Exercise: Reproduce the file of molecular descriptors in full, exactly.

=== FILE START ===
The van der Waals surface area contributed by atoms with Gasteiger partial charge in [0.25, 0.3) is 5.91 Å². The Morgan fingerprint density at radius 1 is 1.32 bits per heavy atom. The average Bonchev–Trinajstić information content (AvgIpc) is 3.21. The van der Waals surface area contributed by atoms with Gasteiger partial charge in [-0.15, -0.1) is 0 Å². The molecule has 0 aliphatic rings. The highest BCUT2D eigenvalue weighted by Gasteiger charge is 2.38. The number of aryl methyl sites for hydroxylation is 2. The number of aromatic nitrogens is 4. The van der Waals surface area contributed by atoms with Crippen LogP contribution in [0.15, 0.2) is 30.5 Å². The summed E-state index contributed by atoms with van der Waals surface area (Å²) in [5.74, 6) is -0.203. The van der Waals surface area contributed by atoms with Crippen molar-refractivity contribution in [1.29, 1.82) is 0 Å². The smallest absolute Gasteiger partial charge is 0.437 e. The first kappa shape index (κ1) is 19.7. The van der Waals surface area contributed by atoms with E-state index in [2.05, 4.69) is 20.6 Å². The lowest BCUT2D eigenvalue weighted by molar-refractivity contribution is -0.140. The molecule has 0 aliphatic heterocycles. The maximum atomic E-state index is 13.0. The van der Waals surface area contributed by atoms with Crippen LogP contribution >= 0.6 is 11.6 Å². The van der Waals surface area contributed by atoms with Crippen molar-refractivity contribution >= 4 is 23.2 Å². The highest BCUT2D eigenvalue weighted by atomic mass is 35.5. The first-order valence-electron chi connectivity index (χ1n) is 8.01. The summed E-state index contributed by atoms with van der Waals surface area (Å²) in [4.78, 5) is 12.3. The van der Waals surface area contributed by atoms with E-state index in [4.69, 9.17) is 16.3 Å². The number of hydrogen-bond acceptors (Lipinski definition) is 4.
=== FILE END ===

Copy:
The van der Waals surface area contributed by atoms with Gasteiger partial charge in [0.25, 0.3) is 5.91 Å². The Morgan fingerprint density at radius 1 is 1.32 bits per heavy atom. The average Bonchev–Trinajstić information content (AvgIpc) is 3.21. The van der Waals surface area contributed by atoms with Gasteiger partial charge in [-0.15, -0.1) is 0 Å². The molecule has 0 aliphatic rings. The highest BCUT2D eigenvalue weighted by Gasteiger charge is 2.38. The number of aryl methyl sites for hydroxylation is 2. The number of aromatic nitrogens is 4. The van der Waals surface area contributed by atoms with Crippen LogP contribution in [0.15, 0.2) is 30.5 Å². The summed E-state index contributed by atoms with van der Waals surface area (Å²) in [5.74, 6) is -0.203. The van der Waals surface area contributed by atoms with Crippen molar-refractivity contribution in [1.29, 1.82) is 0 Å². The smallest absolute Gasteiger partial charge is 0.437 e. The first kappa shape index (κ1) is 19.7. The van der Waals surface area contributed by atoms with E-state index in [2.05, 4.69) is 20.6 Å². The lowest BCUT2D eigenvalue weighted by molar-refractivity contribution is -0.140. The molecule has 0 aliphatic heterocycles. The maximum atomic E-state index is 13.0. The van der Waals surface area contributed by atoms with Crippen LogP contribution >= 0.6 is 11.6 Å². The van der Waals surface area contributed by atoms with Crippen molar-refractivity contribution >= 4 is 23.2 Å². The highest BCUT2D eigenvalue weighted by atomic mass is 35.5. The first-order valence-electron chi connectivity index (χ1n) is 8.01. The summed E-state index contributed by atoms with van der Waals surface area (Å²) in [4.78, 5) is 12.3. The van der Waals surface area contributed by atoms with E-state index in [4.69, 9.17) is 16.3 Å². The number of hydrogen-bond acceptors (Lipinski definition) is 4.